The problem here is that there's no predictability in the absolute sense. That is, as far as the opponent is concerned, they can never be 100% certain that what they expect to happen will happen. There only exists some probability that the player will do something. And when it comes to probabilities, something being predictable and unpredictable are not as much polar opposites as they are just two sides of the same coin. Nothing is ever completely predictable, but neither is it completely unpredictable. The difference between how predictable and how unpredictable something is is the same as the difference between glass half full, and glass half empty.
It's not the board you predict in chess, it's the other player. Same goes for Halo.
Your condescending tone is infuriating, but I'll play along.
You're misrepresenting your own reasoning. You are saying that sprint makes you as unpredictable as possible.
Which is a weak argument when talking about competitive gameplay.
The players are able to make choices that are unpredictable regardless of having sprint or not.
You can't say that adding another movement speed is more competitive simply because it is far less predictable.
For that to be true, the definition of competitive would have to be about guessing. The more layers you add to having to predict someone, the less competitive it is, because eventually there will be too many options to consider in the critical time-slot you need in a live game. This means that you have to make a split second decision without reviewing all the possible options, because you simply cannot review all the possible options. Therefore, you're blindly guessing one of said options. Without sprint, the choices are narrowed down significantly, and you are more effective at prediction. (Sprint stacks with thruster/slide/GP/SC) adding even more variables.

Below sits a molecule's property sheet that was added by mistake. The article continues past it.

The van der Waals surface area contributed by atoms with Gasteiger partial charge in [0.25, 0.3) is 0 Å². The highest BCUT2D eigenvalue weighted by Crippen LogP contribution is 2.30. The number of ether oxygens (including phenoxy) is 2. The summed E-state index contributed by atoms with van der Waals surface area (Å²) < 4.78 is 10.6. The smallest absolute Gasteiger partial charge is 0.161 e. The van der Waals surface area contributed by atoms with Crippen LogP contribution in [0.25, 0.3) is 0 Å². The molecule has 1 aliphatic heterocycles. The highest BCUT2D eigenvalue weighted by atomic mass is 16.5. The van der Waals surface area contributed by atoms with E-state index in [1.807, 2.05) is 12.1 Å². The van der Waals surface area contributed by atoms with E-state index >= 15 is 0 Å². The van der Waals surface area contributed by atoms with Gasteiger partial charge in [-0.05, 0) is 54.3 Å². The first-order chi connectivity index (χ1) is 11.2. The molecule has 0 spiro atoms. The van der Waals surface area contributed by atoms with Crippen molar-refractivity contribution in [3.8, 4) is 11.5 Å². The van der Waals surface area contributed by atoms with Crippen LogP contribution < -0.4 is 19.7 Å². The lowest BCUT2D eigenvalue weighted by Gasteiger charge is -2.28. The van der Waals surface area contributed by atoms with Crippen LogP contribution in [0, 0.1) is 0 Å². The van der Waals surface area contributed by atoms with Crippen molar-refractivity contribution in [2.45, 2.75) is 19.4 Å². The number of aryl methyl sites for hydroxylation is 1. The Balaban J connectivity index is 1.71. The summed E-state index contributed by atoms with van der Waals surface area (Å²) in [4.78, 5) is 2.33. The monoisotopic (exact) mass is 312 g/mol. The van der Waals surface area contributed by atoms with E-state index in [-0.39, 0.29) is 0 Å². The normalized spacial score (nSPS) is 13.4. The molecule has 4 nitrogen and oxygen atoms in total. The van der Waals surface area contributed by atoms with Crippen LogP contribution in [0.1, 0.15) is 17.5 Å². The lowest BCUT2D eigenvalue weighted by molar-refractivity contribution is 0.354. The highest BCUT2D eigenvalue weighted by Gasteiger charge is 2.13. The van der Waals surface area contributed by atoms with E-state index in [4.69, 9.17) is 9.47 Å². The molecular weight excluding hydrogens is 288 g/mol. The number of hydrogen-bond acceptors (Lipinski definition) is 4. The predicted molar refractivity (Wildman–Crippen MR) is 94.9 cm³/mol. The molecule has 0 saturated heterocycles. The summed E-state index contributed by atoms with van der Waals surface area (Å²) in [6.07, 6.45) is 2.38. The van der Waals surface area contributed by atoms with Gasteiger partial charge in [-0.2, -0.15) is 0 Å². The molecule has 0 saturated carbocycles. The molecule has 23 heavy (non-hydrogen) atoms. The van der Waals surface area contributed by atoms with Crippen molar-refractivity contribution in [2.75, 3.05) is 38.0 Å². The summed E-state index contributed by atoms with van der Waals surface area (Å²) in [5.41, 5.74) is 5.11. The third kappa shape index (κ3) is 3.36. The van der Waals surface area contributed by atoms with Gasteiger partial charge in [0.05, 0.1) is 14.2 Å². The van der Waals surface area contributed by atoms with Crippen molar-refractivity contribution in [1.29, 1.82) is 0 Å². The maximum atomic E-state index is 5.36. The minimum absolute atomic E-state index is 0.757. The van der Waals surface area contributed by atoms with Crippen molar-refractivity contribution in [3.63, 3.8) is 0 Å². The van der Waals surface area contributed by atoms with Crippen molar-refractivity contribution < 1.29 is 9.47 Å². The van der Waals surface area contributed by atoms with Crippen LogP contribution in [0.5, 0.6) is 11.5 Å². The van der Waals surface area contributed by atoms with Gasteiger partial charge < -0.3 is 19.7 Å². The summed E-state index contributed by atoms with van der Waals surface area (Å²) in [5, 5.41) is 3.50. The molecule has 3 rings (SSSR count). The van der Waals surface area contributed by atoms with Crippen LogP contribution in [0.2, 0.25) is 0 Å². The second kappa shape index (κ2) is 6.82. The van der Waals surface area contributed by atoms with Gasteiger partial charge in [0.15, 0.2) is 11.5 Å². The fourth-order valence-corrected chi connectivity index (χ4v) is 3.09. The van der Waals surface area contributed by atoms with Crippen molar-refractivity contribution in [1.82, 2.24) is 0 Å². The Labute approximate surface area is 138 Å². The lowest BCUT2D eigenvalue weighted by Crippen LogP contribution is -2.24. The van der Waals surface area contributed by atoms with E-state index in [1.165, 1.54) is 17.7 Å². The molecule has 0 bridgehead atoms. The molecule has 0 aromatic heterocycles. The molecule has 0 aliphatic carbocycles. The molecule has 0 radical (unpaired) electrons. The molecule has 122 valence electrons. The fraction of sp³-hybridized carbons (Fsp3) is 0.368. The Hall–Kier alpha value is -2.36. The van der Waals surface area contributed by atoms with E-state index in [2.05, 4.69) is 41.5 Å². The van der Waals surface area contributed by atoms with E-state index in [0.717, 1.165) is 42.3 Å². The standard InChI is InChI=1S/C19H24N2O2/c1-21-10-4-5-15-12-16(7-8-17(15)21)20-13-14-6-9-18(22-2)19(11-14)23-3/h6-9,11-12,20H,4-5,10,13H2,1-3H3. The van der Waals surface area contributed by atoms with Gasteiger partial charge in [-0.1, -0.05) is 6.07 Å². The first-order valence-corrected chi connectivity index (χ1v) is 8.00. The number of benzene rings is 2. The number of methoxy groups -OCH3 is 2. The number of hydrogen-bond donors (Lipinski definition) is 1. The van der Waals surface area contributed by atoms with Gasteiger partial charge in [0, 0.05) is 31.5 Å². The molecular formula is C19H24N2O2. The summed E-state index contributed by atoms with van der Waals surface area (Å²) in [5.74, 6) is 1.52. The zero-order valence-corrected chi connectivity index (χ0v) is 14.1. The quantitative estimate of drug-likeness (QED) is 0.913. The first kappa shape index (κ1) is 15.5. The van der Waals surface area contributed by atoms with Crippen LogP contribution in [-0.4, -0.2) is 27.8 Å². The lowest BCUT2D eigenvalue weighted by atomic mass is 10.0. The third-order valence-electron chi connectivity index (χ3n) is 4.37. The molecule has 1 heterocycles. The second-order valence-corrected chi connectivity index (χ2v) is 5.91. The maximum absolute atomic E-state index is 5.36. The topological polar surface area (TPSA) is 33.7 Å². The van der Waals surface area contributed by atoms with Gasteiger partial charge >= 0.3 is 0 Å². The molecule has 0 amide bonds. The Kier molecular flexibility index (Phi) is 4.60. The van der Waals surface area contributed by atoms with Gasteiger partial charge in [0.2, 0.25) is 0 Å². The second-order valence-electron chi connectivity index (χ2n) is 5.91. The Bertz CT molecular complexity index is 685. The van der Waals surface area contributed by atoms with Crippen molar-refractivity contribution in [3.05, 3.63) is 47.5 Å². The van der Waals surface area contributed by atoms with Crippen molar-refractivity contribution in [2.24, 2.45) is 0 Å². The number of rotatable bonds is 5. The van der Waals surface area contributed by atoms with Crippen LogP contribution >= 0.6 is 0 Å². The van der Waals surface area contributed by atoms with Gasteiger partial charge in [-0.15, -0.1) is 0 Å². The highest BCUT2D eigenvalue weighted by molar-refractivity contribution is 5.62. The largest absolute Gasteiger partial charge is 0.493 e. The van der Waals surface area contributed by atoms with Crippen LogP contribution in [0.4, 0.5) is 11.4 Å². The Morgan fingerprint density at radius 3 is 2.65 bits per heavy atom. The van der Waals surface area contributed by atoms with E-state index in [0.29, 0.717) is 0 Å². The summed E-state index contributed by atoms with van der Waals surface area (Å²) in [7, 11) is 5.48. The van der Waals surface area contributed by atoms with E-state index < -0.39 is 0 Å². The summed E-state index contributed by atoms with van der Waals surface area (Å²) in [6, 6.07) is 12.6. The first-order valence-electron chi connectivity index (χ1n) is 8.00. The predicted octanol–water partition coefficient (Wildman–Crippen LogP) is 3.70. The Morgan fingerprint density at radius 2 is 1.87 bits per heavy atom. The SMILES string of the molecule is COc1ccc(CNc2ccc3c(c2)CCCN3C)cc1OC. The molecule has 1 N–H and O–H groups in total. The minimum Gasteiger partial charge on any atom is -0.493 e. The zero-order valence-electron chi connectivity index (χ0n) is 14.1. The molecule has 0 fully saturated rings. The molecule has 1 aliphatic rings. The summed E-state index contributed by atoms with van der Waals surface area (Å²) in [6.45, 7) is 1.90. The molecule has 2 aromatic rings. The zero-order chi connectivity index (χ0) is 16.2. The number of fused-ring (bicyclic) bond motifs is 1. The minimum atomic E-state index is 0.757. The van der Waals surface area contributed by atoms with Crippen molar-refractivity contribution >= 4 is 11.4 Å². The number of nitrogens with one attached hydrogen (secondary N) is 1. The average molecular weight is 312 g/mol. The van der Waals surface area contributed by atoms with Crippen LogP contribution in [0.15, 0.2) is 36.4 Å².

Being realistic here, Halo is an open sandbox, and anything you do can be unpredictable, but once you give the player an abundance of options, you cannot accurately account for all the variables, and then competition turns into a train wreck of guessing games.
Back to chess,
I never said you predict the board, that makes no sense,
I said you use the board to predict movement, which is accurate. In the same way you predict a players movement off the map.
Any competitive chess game uses a timer, that forces the players to move in real-time.
They can do this, because they are able to see their options, and account for them.
If each piece had additional movement mechanics, the decision making would have to slow down.
Which is more competitive?:
Staring at a chess board for 5 minutes figuring out your move,
Or, instantly moving based on predictable movements of your opponent?
The correct answer is the latter.
Back to Halo,
Since gameplay unfolds in real-time, you have to be able to predict movement, especially in correlation to the map.
Just like a game of chess.
Once you add mechanics that stack together, (sprint/slide/thruster/pound/charge)
you lose all efficient predictability in regards to timing,
Making the player exponentially less predictable only hurts gameplay.